The fixed structure defined by the specification might not be sufficient for all use cases. Therefore, it is possible to link external documentation for nearly every object in the AsyncAPI definition. Additionally, user-defined properties can be set to extend the specification by simply prepending an “x-” at the field name. For example, we could add the internal team or project name:


For long and detailed API definitions, the document can become messy fast. As an improvement for this, it is possible to include references to internal and external resources (using the $ref field). They enable to reuse objects and to add schemas and definitions from external sources.
As another use case, let’s assume there are already event-driven applications using an Avro schema for their messages. For example, the schema is registered at Confluent Schema Registry or Apicurio Registry. Using $ref, it is possible to reference this Avro schema within a message object in the AsyncAPI definition:

AsyncAPI also offers an Avro schema parser which collects local Avro references or remote files from Confluent Schema Registry and inserts them into the definition.

As an additional remark: You probably already noted that the channel name in the example is smartylighting.streetlights.1.0.event.{streetlightId}.lighting.measured. In this case, {streetlightId} is a parameter in the channel name. For example, there are channels for each streetlight, and they only differ in the channel name. Then it is possible to define all those channels with the help of parameters.

Kafka, AMQP, MQTT or HTTP: Protocol-Specific Properties

As already mentioned at the beginning of this post, asynchronous communication can involve different types of protocols. As this is a fundamental aspect of your API definitions, AsyncAPI supports adding protocol-specific properties.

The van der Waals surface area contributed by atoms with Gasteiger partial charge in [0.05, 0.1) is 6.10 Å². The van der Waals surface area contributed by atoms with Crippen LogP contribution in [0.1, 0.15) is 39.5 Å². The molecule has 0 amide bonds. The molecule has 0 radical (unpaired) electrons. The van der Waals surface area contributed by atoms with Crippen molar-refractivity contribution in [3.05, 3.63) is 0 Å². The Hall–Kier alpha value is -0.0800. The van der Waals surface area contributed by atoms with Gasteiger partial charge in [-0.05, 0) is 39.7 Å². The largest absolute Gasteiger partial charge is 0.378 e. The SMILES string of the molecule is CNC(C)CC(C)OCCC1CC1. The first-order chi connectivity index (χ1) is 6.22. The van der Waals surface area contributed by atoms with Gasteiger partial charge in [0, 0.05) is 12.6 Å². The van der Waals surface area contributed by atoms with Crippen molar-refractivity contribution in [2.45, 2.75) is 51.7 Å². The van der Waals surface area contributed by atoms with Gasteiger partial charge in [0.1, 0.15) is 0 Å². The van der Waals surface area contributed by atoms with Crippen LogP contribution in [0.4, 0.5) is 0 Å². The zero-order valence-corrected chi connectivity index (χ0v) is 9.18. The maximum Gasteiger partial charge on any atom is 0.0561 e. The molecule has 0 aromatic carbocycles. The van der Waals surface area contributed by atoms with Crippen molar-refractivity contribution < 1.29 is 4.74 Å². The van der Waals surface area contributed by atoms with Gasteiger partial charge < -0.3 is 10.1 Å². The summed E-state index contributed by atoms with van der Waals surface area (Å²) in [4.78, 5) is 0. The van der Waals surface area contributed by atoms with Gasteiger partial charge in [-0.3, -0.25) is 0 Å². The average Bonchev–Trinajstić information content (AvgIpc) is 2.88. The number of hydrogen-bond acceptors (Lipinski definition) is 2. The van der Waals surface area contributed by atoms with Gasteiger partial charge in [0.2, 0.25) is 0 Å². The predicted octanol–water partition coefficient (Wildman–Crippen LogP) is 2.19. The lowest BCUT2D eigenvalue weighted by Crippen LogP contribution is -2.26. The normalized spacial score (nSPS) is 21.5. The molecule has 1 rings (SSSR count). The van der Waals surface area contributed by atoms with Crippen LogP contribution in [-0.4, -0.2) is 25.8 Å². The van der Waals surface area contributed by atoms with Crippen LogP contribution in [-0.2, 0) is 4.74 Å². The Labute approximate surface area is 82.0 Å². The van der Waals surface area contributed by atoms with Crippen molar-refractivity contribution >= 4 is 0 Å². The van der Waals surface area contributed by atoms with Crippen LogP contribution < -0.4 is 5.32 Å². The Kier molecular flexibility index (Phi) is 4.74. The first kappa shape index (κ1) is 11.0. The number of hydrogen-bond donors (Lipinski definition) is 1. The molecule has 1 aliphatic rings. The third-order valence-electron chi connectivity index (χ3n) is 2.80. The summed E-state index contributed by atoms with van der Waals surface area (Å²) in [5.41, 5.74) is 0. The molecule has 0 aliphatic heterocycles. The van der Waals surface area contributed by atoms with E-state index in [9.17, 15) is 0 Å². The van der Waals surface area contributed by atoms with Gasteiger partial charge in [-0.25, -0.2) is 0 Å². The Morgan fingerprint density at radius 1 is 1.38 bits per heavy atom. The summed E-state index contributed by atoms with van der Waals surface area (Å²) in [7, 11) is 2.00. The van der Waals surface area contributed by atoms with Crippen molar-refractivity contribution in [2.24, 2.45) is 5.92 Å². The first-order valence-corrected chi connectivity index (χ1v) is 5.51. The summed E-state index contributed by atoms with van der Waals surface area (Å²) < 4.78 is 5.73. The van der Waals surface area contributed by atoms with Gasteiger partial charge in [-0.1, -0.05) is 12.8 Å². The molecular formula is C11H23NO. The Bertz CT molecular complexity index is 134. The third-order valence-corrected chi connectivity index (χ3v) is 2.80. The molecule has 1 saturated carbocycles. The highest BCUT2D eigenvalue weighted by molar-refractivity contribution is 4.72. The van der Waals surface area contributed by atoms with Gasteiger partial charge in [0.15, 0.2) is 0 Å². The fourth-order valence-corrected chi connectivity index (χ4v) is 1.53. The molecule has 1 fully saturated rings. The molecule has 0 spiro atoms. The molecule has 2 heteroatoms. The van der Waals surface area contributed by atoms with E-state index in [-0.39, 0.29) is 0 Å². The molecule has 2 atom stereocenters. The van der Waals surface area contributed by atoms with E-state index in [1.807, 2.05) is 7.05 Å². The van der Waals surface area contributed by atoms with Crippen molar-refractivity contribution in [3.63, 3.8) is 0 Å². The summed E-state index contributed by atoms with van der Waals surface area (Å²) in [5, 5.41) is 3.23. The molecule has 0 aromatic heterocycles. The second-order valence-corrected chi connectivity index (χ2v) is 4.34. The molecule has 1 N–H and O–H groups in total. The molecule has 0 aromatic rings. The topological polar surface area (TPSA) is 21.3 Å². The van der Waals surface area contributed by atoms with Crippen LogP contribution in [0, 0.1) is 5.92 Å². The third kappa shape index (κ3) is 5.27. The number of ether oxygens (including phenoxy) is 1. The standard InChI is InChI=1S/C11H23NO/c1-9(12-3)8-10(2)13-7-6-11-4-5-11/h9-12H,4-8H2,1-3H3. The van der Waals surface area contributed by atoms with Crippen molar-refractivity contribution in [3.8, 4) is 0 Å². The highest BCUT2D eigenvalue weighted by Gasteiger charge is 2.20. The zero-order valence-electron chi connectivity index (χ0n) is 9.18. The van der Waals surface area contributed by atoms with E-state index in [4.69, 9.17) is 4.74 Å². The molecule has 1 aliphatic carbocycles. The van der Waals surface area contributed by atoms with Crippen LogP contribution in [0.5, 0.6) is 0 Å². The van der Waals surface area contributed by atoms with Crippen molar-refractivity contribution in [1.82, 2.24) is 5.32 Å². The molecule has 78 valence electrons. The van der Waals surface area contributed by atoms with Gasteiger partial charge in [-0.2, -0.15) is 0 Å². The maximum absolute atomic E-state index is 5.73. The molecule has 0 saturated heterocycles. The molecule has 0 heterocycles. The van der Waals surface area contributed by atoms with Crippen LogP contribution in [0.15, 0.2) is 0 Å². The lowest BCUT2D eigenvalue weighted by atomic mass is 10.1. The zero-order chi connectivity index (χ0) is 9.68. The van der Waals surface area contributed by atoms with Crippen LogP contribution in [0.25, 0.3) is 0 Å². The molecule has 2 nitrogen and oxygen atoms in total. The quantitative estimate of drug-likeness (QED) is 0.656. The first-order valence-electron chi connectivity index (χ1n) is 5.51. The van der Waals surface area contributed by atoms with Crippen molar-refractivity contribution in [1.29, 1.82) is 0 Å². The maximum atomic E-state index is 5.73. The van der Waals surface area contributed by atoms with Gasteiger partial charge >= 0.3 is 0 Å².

These protocol-specific properties can be necessary on different levels: server level, channel level, operation level, and message level. For these levels, AsyncAPI allows defining protocol-specific objects, so-called bindings. This repository provides a complete list of all bindings and their specification details.
For example, it is possible to add a key for Kafka messages:

Unfortunately, for many protocols, there are a lot of binding objects which are not specified yet. E.g., for Kafka, there are no specifications for the Server and Channel Binding objects. In the case of Kafka, relevant but missing properties could be the number of partitions or the delivery guarantee. These properties would be a good use case for specification extensions that currently cannot be used in binding objects.
In addition, some conventions for the specification of bindings are on the roadmap currently. As protocol-specific bindings are still in the alpha version, this feature will become mature with continuous development.

AsyncAPI and Apicurio: A Match?

In contrast to the Confluent Schema Registry, Apicurio is not limited to message schemas but also supports API specifications. Apicurio could therefore also replace the Confluent Schema Registry.